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  • Society for Buddhist-Christian Studies Frederick J. Streng Award 20161
  • David Gardiner

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Used by permission of Wipf and Stock Publishers.

The 2016 winner of the Frederick J. Streng Award is Charles R. Strain, The Prophet and the Bodhisattva: Daniel Berrigan, Thich Nhat Hanh, and the Ethics of Peace and Justice (Eugene, OR: Wipf and Stock, 2014).

Charles R. Strain is a professor of religious studies at DePaul University and has published a variety of monographs and articles on practical theology and engaged spirituality. In this theoretically rich account of two approaches to peace and justice, Strain combines a very personal concern for how to effectively transform our institutions, and thereby our planet, with a thorough investigation into the profound nature of some of our most pressing problems with a nuanced evaluation of specific Christian and Buddhist resources available for the tasks. Much more than a story about two men and their powerful ideas, Strain's book is a moral cry for good work that employs modern exemplars of two (actually very) compatible traditions as templates for [End Page 265] forging new models for dynamic social change via the praxis of "just peacemaking." This phrase is Strain's solution, a sort of "middle way" approach, which he describes as follows: "[R]ather than pitting pacifism and just war theory over and against one another, [just peacemaking] seeks a common ground in actual practices of peace building" (pp. 188–189). His book is an impassioned plea for workable paradigms to address, in particular, the problems of empire (especially American) and of environmental crisis. Strain sees these two issues as grounded in what he calls an overarching matrix. He demonstrates how useful—indeed, how essential—the wisdom embodied in the life of these two men is for healing our planet and moving toward more just communities.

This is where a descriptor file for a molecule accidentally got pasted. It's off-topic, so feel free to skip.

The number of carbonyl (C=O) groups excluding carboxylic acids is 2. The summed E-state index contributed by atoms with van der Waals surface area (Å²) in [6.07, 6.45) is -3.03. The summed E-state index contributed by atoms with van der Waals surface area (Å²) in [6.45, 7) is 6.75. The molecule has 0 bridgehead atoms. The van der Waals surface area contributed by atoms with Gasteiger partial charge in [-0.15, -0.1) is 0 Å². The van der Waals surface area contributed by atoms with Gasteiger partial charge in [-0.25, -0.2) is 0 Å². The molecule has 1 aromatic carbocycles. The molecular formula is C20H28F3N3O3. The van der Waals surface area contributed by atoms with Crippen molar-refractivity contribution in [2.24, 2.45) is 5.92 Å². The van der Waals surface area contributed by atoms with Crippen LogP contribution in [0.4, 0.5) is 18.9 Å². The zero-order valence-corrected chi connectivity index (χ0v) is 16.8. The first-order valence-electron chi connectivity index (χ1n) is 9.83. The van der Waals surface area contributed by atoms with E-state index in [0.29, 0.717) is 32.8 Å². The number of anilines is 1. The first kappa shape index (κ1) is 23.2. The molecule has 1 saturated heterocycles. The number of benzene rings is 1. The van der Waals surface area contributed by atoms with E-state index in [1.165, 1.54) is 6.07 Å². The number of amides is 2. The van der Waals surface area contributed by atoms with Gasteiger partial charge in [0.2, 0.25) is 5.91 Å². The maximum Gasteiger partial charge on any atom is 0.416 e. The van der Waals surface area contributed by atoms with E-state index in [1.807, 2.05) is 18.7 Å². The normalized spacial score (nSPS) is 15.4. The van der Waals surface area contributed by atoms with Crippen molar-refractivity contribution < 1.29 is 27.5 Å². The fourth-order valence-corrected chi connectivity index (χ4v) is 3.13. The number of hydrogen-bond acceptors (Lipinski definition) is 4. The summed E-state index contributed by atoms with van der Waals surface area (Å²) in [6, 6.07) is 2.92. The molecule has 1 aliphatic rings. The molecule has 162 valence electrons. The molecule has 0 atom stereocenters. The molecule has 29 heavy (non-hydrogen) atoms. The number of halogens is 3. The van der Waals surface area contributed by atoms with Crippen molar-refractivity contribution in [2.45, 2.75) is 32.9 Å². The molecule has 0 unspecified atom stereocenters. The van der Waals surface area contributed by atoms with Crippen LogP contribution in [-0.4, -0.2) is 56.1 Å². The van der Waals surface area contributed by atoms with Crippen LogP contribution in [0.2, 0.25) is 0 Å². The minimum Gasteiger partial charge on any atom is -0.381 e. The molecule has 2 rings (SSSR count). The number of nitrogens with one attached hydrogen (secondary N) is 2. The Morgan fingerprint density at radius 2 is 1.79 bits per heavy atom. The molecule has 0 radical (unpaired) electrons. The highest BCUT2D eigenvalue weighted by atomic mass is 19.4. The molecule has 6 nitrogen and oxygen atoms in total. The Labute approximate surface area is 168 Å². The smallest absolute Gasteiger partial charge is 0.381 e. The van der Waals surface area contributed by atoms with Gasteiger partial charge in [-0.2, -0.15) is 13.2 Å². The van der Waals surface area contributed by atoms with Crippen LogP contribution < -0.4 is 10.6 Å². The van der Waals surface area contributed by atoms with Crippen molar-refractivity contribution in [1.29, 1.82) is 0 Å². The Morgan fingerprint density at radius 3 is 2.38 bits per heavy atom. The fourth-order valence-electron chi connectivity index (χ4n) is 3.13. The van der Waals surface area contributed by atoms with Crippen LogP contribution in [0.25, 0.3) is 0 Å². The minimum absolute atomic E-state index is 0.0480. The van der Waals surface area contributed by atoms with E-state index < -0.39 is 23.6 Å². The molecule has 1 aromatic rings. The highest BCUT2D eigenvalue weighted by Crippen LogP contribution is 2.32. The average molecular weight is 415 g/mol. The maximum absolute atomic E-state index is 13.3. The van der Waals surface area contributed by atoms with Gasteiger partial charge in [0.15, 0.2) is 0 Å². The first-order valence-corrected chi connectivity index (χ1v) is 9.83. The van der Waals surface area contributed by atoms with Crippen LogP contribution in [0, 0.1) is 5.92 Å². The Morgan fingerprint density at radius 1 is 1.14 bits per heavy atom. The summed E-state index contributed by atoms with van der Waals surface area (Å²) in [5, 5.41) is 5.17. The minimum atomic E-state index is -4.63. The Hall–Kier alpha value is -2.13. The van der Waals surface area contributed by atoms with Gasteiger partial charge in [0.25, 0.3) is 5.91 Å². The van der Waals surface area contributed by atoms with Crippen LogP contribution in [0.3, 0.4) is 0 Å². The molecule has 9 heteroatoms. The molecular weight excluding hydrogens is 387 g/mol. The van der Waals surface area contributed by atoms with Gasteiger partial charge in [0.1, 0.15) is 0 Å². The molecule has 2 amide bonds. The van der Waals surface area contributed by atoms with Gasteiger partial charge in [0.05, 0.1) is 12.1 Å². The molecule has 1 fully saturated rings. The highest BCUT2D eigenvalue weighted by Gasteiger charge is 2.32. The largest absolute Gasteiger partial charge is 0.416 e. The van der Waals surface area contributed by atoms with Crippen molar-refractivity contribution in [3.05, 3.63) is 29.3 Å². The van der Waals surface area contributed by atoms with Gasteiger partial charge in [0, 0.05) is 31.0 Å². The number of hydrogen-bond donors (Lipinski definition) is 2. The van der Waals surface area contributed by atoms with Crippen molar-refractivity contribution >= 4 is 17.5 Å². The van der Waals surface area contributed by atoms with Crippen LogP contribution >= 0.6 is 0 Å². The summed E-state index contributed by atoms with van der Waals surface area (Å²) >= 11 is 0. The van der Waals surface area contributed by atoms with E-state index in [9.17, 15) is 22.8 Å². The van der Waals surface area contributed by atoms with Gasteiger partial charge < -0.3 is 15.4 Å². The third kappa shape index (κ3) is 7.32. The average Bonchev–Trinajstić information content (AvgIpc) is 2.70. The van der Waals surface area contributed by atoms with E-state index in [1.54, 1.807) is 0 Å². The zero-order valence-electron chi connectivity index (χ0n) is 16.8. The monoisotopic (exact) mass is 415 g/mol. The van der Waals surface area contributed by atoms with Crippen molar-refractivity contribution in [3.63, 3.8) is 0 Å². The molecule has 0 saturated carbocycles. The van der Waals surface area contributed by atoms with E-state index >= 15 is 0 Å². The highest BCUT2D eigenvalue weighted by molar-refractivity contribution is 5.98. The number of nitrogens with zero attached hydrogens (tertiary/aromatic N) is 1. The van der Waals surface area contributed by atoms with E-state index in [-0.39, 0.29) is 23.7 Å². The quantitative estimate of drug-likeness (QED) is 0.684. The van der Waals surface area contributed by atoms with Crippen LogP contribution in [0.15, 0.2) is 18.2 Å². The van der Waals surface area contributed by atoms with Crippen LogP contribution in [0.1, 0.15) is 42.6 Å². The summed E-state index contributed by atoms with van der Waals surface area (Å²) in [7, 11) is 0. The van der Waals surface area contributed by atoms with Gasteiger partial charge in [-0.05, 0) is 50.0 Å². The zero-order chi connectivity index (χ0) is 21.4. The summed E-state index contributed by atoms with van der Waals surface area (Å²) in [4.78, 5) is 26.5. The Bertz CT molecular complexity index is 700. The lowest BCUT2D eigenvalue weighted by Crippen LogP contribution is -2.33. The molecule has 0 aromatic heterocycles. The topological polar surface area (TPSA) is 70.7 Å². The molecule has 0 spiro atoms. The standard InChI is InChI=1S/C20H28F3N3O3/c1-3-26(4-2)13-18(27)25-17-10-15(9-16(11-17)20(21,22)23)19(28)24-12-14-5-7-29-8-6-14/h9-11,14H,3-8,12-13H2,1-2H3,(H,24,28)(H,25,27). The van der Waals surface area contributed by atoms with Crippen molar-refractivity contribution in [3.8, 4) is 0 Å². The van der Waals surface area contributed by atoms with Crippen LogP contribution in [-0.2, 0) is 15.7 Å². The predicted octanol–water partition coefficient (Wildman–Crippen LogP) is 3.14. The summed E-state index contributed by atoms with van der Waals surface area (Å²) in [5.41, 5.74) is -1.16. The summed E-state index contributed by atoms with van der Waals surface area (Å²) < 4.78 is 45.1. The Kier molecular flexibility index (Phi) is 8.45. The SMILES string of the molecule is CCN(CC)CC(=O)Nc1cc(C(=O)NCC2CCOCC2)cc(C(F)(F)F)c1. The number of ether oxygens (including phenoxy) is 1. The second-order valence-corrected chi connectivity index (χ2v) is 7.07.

The book offers extensive and beautiful details of the lives of Daniel Berrigan (1921–2016) and Thich Nhat Hanh (b. 1926), two of the past century's greatest activists for peace and justice, one Christian and one Buddhist, both monks. They came to know one another during the Vietnam War. In Strain's words: "The crucible of war tempered the characters of both … and gave definitive shape to each man's life as a moral agent" (p. 2). They coauthored the 1975 book The Raft is Not the Shore: Conversations toward a Buddhist-Christian Awareness, and since have each authored dozens of influential volumes. Strain begins the with stories about Daniel Berrigan: from his childhood on a farm during the Depression, walking behind father and plow, thinking, "The whole world must be like this … pregnant with new life"; becoming a Jesuit priest in 1952; burning draft cards in 1968 and going to prison (one of the Catonsville Nine); cofounding the Plowshares Movement with his brother Philip in 1980 to protest nuclear weaponry; and much more. Similarly for Thich Nhat Hanh: becoming a young monk in Vietnam; leaving his country because his peace activism endangered his life; establishing the Order of Interbeing for both monastic and lay Buddhists in 1966; being nominated for the Nobel Peace Prize by Martin Luther King Jr. in 1967 (no prize given that year); cofounding the Plum Village meditation community in France in 1980 (with branches in New York, California, and Mississippi); and much more. Both men have been prolific authors and speakers, proponents of interfaith dialog and action, peace activists par excellence, and wonderful poets.

A prodigious commitment to theory undergirds the book's presentations. Strain's beautiful citing of biblical theologian Walter Brueggeman's work on "prophetic imagination," with its emphasis on the subversive and transformative power of grieving one another's suffering, and an equal emphasis on the healing power of holding visions of hope for the future, is a steady and skillfully employed theme throughout. So also his attention to philosopher Paul Ricoeur's theories of metaphorical thinking, which serve as a forceful lens for focusing on the language of Christian scripture, the imagination of alternative futures, and the marvelous poems both of Berrigan and Nhat Hanh.

Philosopher Martha Nussbaum's "capability theory" of justice supports Strain's...